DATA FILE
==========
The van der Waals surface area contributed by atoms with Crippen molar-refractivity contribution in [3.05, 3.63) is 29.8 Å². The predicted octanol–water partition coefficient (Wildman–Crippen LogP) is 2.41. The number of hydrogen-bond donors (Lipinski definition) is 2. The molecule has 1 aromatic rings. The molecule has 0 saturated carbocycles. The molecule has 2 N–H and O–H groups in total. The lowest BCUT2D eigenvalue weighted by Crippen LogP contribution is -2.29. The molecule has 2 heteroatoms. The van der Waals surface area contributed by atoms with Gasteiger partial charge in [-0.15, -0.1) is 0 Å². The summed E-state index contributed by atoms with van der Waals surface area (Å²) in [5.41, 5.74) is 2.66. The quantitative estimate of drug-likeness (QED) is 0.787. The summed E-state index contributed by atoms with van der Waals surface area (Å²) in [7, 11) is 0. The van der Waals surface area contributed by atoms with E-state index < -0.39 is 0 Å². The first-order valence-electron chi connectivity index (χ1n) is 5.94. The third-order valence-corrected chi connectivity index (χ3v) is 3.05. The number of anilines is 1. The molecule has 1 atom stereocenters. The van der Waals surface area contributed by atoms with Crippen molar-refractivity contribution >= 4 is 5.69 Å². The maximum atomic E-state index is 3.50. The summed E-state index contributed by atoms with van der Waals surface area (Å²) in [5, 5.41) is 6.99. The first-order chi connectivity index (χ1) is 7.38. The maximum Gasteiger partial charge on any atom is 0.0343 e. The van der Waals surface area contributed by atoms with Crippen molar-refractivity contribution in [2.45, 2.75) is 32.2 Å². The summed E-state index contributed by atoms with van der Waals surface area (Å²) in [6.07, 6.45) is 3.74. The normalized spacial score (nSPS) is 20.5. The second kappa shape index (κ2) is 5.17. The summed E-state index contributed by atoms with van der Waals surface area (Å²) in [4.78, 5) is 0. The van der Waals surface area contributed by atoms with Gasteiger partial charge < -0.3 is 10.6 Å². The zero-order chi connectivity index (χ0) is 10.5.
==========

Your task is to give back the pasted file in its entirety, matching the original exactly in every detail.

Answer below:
The van der Waals surface area contributed by atoms with Crippen molar-refractivity contribution in [3.05, 3.63) is 29.8 Å². The predicted octanol–water partition coefficient (Wildman–Crippen LogP) is 2.41. The number of hydrogen-bond donors (Lipinski definition) is 2. The molecule has 1 aromatic rings. The molecule has 0 saturated carbocycles. The molecule has 2 N–H and O–H groups in total. The lowest BCUT2D eigenvalue weighted by Crippen LogP contribution is -2.29. The molecule has 2 heteroatoms. The van der Waals surface area contributed by atoms with Gasteiger partial charge in [-0.15, -0.1) is 0 Å². The summed E-state index contributed by atoms with van der Waals surface area (Å²) in [5.41, 5.74) is 2.66. The quantitative estimate of drug-likeness (QED) is 0.787. The summed E-state index contributed by atoms with van der Waals surface area (Å²) in [7, 11) is 0. The van der Waals surface area contributed by atoms with E-state index < -0.39 is 0 Å². The first-order valence-electron chi connectivity index (χ1n) is 5.94. The third-order valence-corrected chi connectivity index (χ3v) is 3.05. The number of anilines is 1. The molecule has 1 atom stereocenters. The van der Waals surface area contributed by atoms with Crippen molar-refractivity contribution >= 4 is 5.69 Å². The maximum atomic E-state index is 3.50. The summed E-state index contributed by atoms with van der Waals surface area (Å²) in [5, 5.41) is 6.99. The first-order chi connectivity index (χ1) is 7.38. The maximum Gasteiger partial charge on any atom is 0.0343 e. The van der Waals surface area contributed by atoms with Crippen molar-refractivity contribution in [2.45, 2.75) is 32.2 Å². The summed E-state index contributed by atoms with van der Waals surface area (Å²) in [6.07, 6.45) is 3.74. The normalized spacial score (nSPS) is 20.5. The second kappa shape index (κ2) is 5.17. The summed E-state index contributed by atoms with van der Waals surface area (Å²) in [4.78, 5) is 0. The van der Waals surface area contributed by atoms with Gasteiger partial charge < -0.3 is 10.6 Å². The zero-order chi connectivity index (χ0) is 10.5.